5. Be Authentic

YEC member Sheila Nazarian, board certified plastic surgeon and founder of Nazarian Plastic Surgery says in her article about social media mastery, “My biggest tip for mastering the world of social media to grow your influence is: Be authentically you.”14

This may be the most important thing to remember as you’re posting and curating content, listening to your customers and interacting with them.

As Sheila says, “What you put out there, you’ll attract.” So be sure to put out the vibe, the quality content, and the openness to connection that you want to attract.

Get online

If you want to be seen — and you do, right, because you have a business to promote? — social media is a great place to start. The young entrepreneurs of YEC use social for personal branding, engaging with customers, responding to criticism, and just staying connected.

Want to start connecting with the successful young entrepreneurs of YEC? Find us on LinkedIn, Facebook, Twitter, and Instagram.


(Click into each member's profile to find a full list of their published articles with links)

1 “Why All CEO’s Should Be Active on Social Media” by Kristopher B. Jones on inc.com
2 “Nine Social Media Sites To Watch For Marketing In 2021” by John Lincoln on Forbes.com
3 “3 Ways to Strengthen Customer Trust With Social Media” by Chris Christoff on inc.com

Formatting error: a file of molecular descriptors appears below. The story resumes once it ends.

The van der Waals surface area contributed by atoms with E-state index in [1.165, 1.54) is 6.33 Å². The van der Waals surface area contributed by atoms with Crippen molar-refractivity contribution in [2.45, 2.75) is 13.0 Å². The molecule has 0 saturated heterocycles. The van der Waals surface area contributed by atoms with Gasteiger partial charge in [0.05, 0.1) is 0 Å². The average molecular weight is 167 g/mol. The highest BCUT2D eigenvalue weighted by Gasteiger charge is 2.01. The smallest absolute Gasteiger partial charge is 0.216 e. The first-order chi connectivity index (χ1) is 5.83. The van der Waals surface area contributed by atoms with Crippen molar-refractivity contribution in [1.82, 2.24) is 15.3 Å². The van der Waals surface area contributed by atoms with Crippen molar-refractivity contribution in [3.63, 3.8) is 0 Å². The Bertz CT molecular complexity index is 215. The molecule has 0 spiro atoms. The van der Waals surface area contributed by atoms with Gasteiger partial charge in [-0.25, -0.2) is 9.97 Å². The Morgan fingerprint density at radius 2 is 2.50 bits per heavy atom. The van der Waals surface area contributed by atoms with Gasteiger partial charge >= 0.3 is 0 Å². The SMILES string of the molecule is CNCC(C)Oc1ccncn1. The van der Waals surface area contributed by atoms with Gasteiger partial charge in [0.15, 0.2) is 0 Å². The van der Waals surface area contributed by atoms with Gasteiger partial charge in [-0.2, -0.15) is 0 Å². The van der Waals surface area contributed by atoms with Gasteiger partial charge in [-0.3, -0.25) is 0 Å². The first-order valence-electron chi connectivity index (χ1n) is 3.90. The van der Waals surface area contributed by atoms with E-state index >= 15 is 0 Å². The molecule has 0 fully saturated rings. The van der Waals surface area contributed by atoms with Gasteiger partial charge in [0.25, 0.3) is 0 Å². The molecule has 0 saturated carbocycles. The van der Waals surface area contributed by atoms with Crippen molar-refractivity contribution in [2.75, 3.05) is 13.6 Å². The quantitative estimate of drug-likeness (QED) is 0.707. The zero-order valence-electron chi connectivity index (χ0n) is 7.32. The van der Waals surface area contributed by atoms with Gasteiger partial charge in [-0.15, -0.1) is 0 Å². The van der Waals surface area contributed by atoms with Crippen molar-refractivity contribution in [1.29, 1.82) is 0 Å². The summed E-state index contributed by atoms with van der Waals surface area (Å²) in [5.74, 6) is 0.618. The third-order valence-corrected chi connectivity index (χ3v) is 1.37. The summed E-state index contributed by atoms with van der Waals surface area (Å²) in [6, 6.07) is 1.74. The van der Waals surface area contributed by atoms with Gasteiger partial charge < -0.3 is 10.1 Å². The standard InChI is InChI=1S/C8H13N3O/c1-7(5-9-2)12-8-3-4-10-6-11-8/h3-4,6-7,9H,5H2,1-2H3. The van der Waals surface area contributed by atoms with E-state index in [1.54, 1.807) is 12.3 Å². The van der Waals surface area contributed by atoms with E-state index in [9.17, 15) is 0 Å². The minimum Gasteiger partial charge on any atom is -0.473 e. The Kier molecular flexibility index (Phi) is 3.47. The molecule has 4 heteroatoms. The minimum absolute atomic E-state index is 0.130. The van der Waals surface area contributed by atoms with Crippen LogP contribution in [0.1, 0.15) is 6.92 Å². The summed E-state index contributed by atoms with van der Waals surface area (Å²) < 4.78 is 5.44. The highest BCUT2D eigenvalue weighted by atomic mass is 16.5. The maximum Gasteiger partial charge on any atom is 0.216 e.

4 “Five Quick And Easy Steps To Create A Successful Social Media Strategy” by Alfredo Atanacio on Forbes.com
5 “Five Easy Ways to Optimize Your Social Media Profiles” by Jared Atchison on Forbes.com
6 “Why a social media policy equals reputation insurance” by Evan Nierman on Forbes.com
7 “Three Great Social Media Engagement Policies To Build Consumer Trust” by John Rampton on Forbes.com
8 “How To Host a Successful Virtual Event on Social Media” by Adrian Fisher on Forbes.com
9 “Five Social Media Trends You Need To Follow In 2021” by Nikki Carlson on Forbes.com
10 “5 Ways To Use Social Media To Create Better Engagements” by Syed Balkhi on inc.com
11 “Tap Into These Five Hot Social Media Trends” by Kalin Kassabov on Forbes.com
12 “How To Overcome Customer Objections Using Social Media” by John Turner on Forbes.com
13 “Six Social Media Trends Brands Must Watch For In 2021” by Simonetta Lein on Forbes.com
14 “Social Media Mastery And What It Has To Do With Self-Mastery” by Sheila Nazarian on Forbes.com